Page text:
FitnessBlender.com tells us that the most effective squat challenge doesn’t include repeating one type of squat – instead, the best challenge includes doing 10 different kinds of squats, 10 times each, for a total of 100 times a day four to five times a week. Results may be seen in a week or two, but significant changes won’t come until week four (or week three if you’re working hard at it). Continually doing these squat exercises, for more than 30 days in most cases, can have tremendously better results such as toned glutes, bigger muscles, and a better shaped lower body. Quick doesn’t always mean better.

 

Backsides and BMI, as Time Goes On

Over the course of 30 days, participants had their waists measured (from the front to the back of the widest portion of their backside), and their body mass index (BMI) tracked. Results show that average backside measurements for women decreased, while backside measurements for men increased. Why is it that squatting makes women’s butts smaller but men’s bigger? It could be that men and women are just built differently.

The male participants were all in good shape and had a healthy BMI. Squatting only added more tone to their muscles, making their backsides seem larger. Because female participants had a higher than average BMI than the men, it’s possible that they saw a decrease in waist size due to a loss of body fat. On average, the female participants lost weight after completing the challenge, while the men gained weight. The average BMI for both men and women only slightly decreased.

 

Do 30-Day Squat Challenges Work?

Based on our research, the squat challenge made minimal visual changes in our participants’ bodies. . While the visual changes were almost unnoticeable, participants’ measurements did change over the course of the challenge. Of all the participants, there were two that had the biggest body changes: Vivian and Daniel. Vivian’s backside measurements decreased by 4.3%, from 117 centimetres to 112, and Daniel’s BMI increased by 2.1%, from 20.7 to 21.1. Each of the participants, with the exception of Daniel , saw a decrease in their BMI. An increase in BMI is not necessarily a negative result, as long as it’s within a proper range. Becoming more active helped them to lose a percentage of their body fat.

But what about Daniel? He’s probably in the best shape of all the participants since he works out every day. Because of his consistent workouts, it’s possible Daniel’s BMI increased because of added muscle mass. Having a high BMI isn’t a bad thing as long as  it’s within the right range. So do squat challenges work? Yes. Do 30-day squat challenges work? Yes, but not nearly as well as they could.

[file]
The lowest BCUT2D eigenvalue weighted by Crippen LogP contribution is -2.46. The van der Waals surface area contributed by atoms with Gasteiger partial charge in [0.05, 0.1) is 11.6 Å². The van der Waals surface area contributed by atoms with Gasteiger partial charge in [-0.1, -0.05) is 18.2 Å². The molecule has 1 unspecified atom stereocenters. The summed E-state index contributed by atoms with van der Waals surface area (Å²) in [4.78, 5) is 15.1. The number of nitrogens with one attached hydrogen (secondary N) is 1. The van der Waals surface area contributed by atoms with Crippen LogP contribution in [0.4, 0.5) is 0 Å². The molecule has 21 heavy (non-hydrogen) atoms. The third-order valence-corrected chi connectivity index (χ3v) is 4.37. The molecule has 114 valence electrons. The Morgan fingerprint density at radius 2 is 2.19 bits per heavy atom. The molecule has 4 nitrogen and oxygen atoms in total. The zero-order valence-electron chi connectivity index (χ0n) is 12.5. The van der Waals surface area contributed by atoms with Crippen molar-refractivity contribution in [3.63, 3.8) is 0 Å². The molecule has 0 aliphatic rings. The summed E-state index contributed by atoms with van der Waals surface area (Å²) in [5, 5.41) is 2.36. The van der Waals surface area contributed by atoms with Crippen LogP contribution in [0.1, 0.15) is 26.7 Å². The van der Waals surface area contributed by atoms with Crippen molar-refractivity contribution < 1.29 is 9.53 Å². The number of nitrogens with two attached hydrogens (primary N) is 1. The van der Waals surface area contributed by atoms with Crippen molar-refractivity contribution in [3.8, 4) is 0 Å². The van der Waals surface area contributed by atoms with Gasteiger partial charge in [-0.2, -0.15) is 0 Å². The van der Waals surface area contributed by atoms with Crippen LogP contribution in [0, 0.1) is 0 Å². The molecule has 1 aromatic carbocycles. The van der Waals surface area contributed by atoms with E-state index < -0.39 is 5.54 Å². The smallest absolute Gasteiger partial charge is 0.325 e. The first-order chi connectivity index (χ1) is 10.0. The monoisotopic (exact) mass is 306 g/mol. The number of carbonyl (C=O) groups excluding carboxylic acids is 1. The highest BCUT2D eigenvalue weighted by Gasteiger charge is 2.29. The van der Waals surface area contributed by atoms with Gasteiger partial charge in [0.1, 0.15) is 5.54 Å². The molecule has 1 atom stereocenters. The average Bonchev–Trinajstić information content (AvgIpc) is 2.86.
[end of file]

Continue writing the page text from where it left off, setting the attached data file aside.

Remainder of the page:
Work Out However You See Fit

The Huffington Post states that unless you change the way you eat and exercise, a 30-day squat challenge isn’t going to give you the hot bod you’ve always dreamed of. Having ripped abs or a chiseled backside isn’t easily attainable, but it is possible. Work out as slow or as fast as you need to. What matters is that you’re getting up and being active. Any type of physical activity is better than nothing.

The CDC’s weekly recommendation is at least two and a half hours of moderate-intensity physical activity and full-body muscle-strengthening activities on a minimum of two days. Jog with your dog, or ride your bike. “Just Dance” in front of your television screen. Being a better you is important, whether that means participating in a 30-day squat challenge or taking a light run around the neighbourhood. Get up and get active.

Staying healthy is one of the key values of Zava. We care about helping you manage your health and wellbeing in a way that simplifies your busy schedule. Visit us at zavamed.com to learn more.

 

Methodology

We enlisted four female participants and three male participants to take part in our research. Participants ranged from 22 to 46 years of age. Participants followed a 30-day squat challenge as detailed by FitnessRepublic.com. The squat challenge was chosen based on the most repinned challenge on Pinterest as of May 15, 2016. Each participant received uniform athletic clothing to be worn for all photos. Participants were compensated for their time and aliases have been used to conceal their identity. 

Participants’ height, weight, and backside measurements were recorded before beginning the routine, after completing the routine, and every seven days during the routine. Participants were instructed on general squat form before beginning the routine. Participants were also instructed to not make any significant changes to their diet or exercise routines.

Weight measurements were recorded using a digital scale. Backside measurements were recorded using a tape measure placed around the widest portion of the participant’s backside from front to back. All measurements were conducted while wearing provided athletic wear.

 

FAIR USE

SOURCES